Special Report

Most Beloved TV Broadcasters

Source: Public Domain / Wikimedia Commons

David Brinkley
> Years active: 1943 – 1997
> Primary network: NBC, ABC

David Brinkley is one half of NBC’s storied “The Huntley-Brinkley Report” that became a TV news institution in the 1960s. The program distinguished itself with its political coverage, particularly during political conventions. Brinkley took his droll newscasting style to ABC, where he hosted “This Week with David Brinkley.”

Source: Mike Coppola / Getty Images

Tom Brokaw
> Years active: 1960 – present
> Primary network: NBC

Tom Brokaw brought a plain-speaking American heartland style to broadcasting that earned him 11 Emmy Awards and two Peabody Awards for broadcast journalism. He hosted the “Today” show from 1976 to 1982, and anchored “NBC Nightly News” from 1982 to 2004.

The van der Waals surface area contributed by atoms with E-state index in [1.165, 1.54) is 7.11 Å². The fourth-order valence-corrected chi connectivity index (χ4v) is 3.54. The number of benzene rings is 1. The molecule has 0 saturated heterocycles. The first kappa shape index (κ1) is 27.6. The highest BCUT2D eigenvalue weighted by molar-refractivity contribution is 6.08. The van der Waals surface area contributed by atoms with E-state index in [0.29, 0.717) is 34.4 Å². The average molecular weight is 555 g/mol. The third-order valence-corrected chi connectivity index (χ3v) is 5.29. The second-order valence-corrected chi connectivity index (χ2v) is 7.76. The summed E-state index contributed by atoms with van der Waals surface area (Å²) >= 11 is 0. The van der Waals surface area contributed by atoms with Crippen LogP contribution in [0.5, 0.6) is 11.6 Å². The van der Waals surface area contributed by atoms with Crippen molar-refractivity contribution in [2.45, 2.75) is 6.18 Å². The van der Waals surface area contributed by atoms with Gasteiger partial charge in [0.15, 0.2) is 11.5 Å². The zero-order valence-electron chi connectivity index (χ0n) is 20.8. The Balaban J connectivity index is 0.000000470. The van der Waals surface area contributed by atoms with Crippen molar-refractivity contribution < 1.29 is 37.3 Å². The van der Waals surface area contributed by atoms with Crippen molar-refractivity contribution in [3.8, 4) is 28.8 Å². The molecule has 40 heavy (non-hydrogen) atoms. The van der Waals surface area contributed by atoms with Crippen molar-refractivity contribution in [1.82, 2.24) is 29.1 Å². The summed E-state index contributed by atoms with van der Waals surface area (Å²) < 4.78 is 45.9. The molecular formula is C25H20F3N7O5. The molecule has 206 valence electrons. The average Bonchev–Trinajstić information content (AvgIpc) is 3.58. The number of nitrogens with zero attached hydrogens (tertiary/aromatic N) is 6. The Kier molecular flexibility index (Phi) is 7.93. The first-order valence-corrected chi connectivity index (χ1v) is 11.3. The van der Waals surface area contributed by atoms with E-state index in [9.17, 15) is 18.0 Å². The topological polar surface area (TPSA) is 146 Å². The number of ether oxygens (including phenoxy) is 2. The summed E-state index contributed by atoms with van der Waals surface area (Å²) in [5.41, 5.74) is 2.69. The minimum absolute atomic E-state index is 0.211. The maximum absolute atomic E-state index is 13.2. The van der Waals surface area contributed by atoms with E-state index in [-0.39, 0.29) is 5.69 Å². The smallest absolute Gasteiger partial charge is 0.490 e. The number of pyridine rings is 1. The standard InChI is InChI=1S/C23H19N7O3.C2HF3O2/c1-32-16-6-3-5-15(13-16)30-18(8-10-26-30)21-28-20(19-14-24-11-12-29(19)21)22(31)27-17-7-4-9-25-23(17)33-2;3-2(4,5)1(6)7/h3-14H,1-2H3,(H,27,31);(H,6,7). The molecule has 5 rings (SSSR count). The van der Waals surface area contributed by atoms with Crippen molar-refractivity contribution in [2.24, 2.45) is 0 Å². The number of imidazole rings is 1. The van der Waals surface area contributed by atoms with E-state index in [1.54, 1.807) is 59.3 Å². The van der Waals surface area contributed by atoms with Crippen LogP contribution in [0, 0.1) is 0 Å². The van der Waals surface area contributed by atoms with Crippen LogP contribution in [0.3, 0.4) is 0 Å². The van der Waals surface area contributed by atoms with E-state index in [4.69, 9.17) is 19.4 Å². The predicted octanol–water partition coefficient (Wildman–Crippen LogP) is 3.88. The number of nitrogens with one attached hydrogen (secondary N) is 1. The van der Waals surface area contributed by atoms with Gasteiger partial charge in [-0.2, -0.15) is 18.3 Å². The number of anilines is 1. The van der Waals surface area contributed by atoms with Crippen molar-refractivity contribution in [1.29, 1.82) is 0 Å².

Source: Brad Barket / Getty Images

Connie Chung
> Years active: 1972 – present
> Primary network: NBC, CBS, ABC, CNN

Connie Chung became the first woman to co-anchor the “CBS Evening News” in 1993. She won Emmy and Peabody awards over a 47-year career. During that time, Chung worked at NBC, CBS, ABC, and CNN. She also substitute anchored the morning newscasts for three legacy networks — the “Today” show on NBC, the “CBS This Morning,” and “Good Morning America” on ABC.

Source: Mike Windle / Getty Images

Katie Couric
> Years active: 1979 – present
> Primary network: NBC, CBS, ABC

Katie Couric began her career in journalism at ABC before becoming a reporter at NBC, where she found success as a co-anchor on “Today.” She was inducted into The Academy of Television Arts & Sciences Hall of Fame in 2004. Two years later, Couric became the first solo female anchor of “CBS Evening News,” and in 2012 she returned to ABC to host her own talk show, “Katie.”

Source: Frederick M. Brown / Getty Images

Walter Cronkite
> Years active: 1935 – 2009
> Primary network: CBS

Walter Cronkite reported on many of the nation’s most important moments during his 74 years as a newsman, including the Kennedy assassination and the Apollo 11 space mission. Cronkite — who was tremendously popular with viewers — was referred to as both the “father of television news,” and the “most trusted man in America.” He is also remembered for his iconic signoff, “And that’s the way it is.”